The Internet age has led to enormous changes in the way we communicate in virtually every aspect of our lives. Social media lets us connect with others in a way that was previously unheard of. With a smart phone in hand, we can now access anyone and anything around the world at any time.
But do these technology innovations mean we are experiencing improved communication?
Wael Ghonim, aka the “Google guy,” who used Facebook to help launch the revolution against the Egyptian government in 2011, said that “if you want to liberate a society, all you need is the Internet.” Years later he explained that while the Arab Spring revealed social media’s greatest potential, it also exposed its greatest shortcomings. “The same tool that united us to topple dictators eventually tore us apart.”
In his TED Talk, Ghonim discussed five critical challenges facing today’s social media in the political arena. He explained the most critical of these is that our social media experiences are designed in a way that favors broadcasting over engagements, posting over discussions, and shallow comments over deep conversations.
“It’s as if we agreed to talk at each other instead of talking with each other,” Ghonim said.
While emailing, texting, posting, blogging, and tweeting enable us to send out messages, they don’t necessarily enable the opportunity for give-and-take conversations. Today’s social media doesn’t encourage meaningful dialogue where we engage enough to bring about greater understanding. It’s still, for the most part, one-way communication: sender to receiver.
Not that this is necessarily bad in and of itself, but it is limited and may undermine our ability to truly connect and understand one another.
Today’s social media experiences can’t help but spill over from our personal and political lives into the workplace, and this is where I am concerned. Without the exchange of meaningful dialogue, we are unable to maximize our ability to collaboratively solve problems and innovate with new products and services. Sending messages only in one direction isn’t effective communication.
This degradation in communicating can show up every aspect of our lives, including the workplace. Examples include:
- Failure to actively listening when the other person is speaking
- Being too concerned with what we want to say rather than fully hearing and understanding what the other person says, and what is left unspoken
- Not ensuring our overall physical behavior that includes tone of voice, facial expressions, eye contact, etc. are congruent with and supportive of our message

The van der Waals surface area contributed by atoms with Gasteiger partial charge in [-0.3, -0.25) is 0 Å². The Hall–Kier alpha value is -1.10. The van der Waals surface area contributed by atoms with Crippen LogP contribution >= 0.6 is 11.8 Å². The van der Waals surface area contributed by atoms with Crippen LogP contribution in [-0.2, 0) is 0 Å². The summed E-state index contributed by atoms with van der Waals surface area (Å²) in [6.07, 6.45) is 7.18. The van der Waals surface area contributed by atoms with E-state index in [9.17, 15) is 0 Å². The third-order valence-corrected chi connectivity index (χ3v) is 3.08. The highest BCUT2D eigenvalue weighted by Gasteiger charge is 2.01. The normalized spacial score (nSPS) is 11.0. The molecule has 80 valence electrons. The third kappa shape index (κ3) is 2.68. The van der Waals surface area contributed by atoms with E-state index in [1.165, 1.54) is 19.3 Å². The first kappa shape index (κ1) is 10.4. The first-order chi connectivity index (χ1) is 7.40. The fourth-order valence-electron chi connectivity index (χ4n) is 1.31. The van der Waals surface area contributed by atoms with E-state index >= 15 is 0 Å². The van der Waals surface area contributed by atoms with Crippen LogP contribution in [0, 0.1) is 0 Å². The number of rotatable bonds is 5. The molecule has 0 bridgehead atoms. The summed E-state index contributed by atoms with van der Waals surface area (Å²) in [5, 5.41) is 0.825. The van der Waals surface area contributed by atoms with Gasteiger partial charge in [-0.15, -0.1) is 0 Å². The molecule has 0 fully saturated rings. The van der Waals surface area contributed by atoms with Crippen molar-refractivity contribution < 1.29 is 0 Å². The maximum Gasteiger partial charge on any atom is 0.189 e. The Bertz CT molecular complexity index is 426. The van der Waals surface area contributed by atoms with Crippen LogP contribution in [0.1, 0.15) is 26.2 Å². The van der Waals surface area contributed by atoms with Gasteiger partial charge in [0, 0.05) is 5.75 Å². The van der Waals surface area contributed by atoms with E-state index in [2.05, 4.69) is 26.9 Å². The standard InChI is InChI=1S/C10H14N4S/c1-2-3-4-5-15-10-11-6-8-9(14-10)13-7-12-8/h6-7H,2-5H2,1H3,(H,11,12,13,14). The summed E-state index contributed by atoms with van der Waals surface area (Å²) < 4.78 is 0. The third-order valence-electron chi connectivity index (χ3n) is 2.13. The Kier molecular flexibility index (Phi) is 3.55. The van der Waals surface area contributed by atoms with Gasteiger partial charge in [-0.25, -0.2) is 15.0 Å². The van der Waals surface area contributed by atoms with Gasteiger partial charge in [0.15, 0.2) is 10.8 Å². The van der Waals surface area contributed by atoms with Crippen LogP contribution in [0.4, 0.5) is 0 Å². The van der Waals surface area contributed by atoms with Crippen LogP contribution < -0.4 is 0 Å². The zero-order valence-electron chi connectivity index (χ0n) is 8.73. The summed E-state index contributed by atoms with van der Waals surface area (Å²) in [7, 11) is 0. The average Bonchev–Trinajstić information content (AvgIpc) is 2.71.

- Not making our intention clear so there is no misunderstanding in what we say
- Using the wrong medium to communicate our message (e.g., using email instead of face-to-face; using the phone when video conferencing would be better; using text messaging instead of a phone call, etc.)
- Demonstrating that we are listening, yet not ensuring the other person is feeling heard
Somesuggests that only 7 percent of communication is conveyed by the spoken words. The other 93 percent is conveyed by tone, inflexion, and other elements of voice as well as by body language, movements, eye contact, etc. When communicating is conducted by any other method than face-to-face, a serious drop-off in understanding and learning will result.
Knowing how little the words alone can enable true communication should be a warning sign that the medium really does impact the effectiveness of the message.
Researchers from Google’s Project Aristotle concluded that understanding and influencing group norms were the keys to improving Google teams. They determined that the right norms could raise a group’s collective intelligence, whereas the wrong norms could hobble a team, even if all the individual members were exceptionally bright.
The two behaviors all good teams generally shared were: 1) members spoke in roughly the same proportion, a phenomenon the researchers referred to as ‘‘equality in distribution of conversational turn-taking,” and 2) members had high ‘‘average social sensitivity’’ or they were skilled at intuiting how others felt based on their tone of voice, facial expressions and other nonverbal cues.
This means the group norms of taking turns speaking and listening with empathy were the most important factors for improving team outcomes. These are also fundamental to successful communication.
While social media continues to influence every aspect of our lives, it’s important to remember the limitations of it with regard to effective communication. In the workplace, this means choosing the right medium to convey the message, ensuring there is an appropriate feedback loop, and responding to the feedback in a way that results in true understanding.
With that, I encourage your thoughts on social media’s impact in your workplace.